Registered Condominium Managers (RCMs) may be on the fast track to obtaining the license that will soon be required to manage condominiums in Ontario. Those who possess the professional designation might simply have to pass an exam on the recently reformed Condominium Act to fulfill the criteria anticipated in forthcoming regulations.
“I can stand here and tell you that we have been told that the RCM program will be deemed as complying with all of the educational requirements of the Class 2 license,” said Dean McCabe, board director of the Association of Condominium Managers of Ontario (ACMO) and president of the Meritus Group.
McCabe was speaking Nov. 30 in the PM Expo seminar Education and Regulation: The Future of Condominium Management, which he prefaced with a disclaimer that some of what would be discussed would be “best guess” since the full details of new legislation are not yet known. The ACMO-sponsored presentation updated attendees on the status of the Ontario government’s plans to license condominium managers.
The impending regulation of the profession arose out of a review of the province’s outdated condominium laws, launched in 2012. Over the course of 18 months, the Ontario government consulted with both consumers and industry stakeholders to identify issues, struck working groups to propose solutions and asked an experts’ panel to make recommendations.
The recommendations formed the basis for Bill 106, which reformed the Condominium Act and introduced the Condominium Management Services Act. The province has passed the legislation but has to finish drafting accompanying regulations before it can be put into effect.
The licensing of condominium managers is expected to be a two-stage process, said McCabe. He added via email, after the seminar, the caveat that his comments reflected ACMO’s recommendations to the Ontario government, and that nothing can be taken as certain until the regulations have been released for public review and finalized.
Assuming those recommendations are adopted, candidates that met basic qualifications and passed an entrance exam would get a Class 1 license. Candidates would graduate to a Class 2 license after completing four mandatory courses and clocking two years of on-the-job experience.
The two-stage process for licensing condominium managers proposed during the review of Ontario’s condominium laws closely mirrors the requirements of ACMO’s RCM program. How closely forthcoming regulations will align with those recommendations remains to be seen.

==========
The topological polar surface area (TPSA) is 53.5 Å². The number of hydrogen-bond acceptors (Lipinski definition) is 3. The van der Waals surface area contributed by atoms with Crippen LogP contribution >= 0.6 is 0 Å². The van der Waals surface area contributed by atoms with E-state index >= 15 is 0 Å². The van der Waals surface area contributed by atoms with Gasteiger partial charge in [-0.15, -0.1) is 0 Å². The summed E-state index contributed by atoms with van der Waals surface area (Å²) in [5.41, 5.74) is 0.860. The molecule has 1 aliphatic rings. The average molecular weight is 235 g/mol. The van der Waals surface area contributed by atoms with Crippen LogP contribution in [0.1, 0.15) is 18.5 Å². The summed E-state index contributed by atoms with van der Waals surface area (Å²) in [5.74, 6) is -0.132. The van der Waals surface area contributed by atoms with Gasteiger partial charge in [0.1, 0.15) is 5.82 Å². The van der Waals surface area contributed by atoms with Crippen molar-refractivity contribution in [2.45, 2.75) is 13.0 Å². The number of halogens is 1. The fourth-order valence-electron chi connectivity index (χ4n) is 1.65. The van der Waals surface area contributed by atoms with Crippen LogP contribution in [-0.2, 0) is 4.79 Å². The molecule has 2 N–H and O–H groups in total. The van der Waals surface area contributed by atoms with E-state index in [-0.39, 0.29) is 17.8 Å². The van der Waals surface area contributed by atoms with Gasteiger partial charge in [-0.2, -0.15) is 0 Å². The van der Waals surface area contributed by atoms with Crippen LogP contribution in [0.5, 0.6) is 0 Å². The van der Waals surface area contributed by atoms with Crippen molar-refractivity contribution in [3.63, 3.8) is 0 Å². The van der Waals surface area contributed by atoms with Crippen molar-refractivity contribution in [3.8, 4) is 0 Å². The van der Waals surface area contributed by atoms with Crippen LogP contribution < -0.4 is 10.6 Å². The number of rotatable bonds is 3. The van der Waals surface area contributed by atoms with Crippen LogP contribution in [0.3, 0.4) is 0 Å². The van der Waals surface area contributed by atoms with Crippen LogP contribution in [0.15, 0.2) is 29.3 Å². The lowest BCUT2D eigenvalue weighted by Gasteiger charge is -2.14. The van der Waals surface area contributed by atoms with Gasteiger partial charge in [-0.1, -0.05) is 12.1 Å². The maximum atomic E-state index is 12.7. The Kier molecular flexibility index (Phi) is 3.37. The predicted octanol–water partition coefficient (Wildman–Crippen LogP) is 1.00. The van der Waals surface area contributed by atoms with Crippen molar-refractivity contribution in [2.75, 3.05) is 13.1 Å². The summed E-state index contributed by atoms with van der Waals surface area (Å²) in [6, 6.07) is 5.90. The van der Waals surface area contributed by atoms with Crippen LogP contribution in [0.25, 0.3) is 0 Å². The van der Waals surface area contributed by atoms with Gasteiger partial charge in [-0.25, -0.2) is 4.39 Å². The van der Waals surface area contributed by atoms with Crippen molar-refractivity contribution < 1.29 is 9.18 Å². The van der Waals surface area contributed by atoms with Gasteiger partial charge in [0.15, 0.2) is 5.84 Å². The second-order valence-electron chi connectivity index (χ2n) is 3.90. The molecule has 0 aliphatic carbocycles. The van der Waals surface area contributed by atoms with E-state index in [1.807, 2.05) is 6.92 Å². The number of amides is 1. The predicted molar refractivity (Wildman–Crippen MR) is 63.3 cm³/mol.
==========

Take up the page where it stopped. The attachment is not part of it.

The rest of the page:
It’s anticipated that the regulations will be released in stages, with the provisions concerning the licensing of condominium managers to come as early as the end of 2016, McCabe indicated.
“We are anxiously awaiting that, just to ensure that the recommendations from the experts’ panel and manager qualifications working group have been followed through in the regulations,” he said.
If the regulations do largely align with the recommendations, condominium managers would have to meet the same basic qualifications required of condominium board directors, McCabe remarked. Like board directors, candidates applying for a Class 1 license would have to be at least 18 years old, not be an undischarged bankrupt, be of sound mind to manage property under the Substitute Decisions Act and possess insurance as required. Unlike board directors, these candidates would also have to hold a high school diploma or equivalent, pass an entrance exam and undergo a criminal background check.
Class 1 licenses would likely come with restrictions and stipulate supervision by a Class 2 condominium manager, McCabe said. He suggested that one such restriction could be that Class 1 condominium managers not be permitted to sign status certificates. Supervision could be a challenge in certain parts of the province, he added, citing a northeastern Ontario city that is home to just one condominium corporation.
Again, if the recommendations from the Condominium Act review are followed, Class 1 condominium managers would have to complete courses in condominium law; financial management and reporting; physical building management; and condominium administration and human relations. In addition to fulfilling requirements for on-the-job experience, they would have to continue to meet the basic qualifications for a Class 1 license, including following a prescribed code of ethics, to obtain and retain a Class 2 license.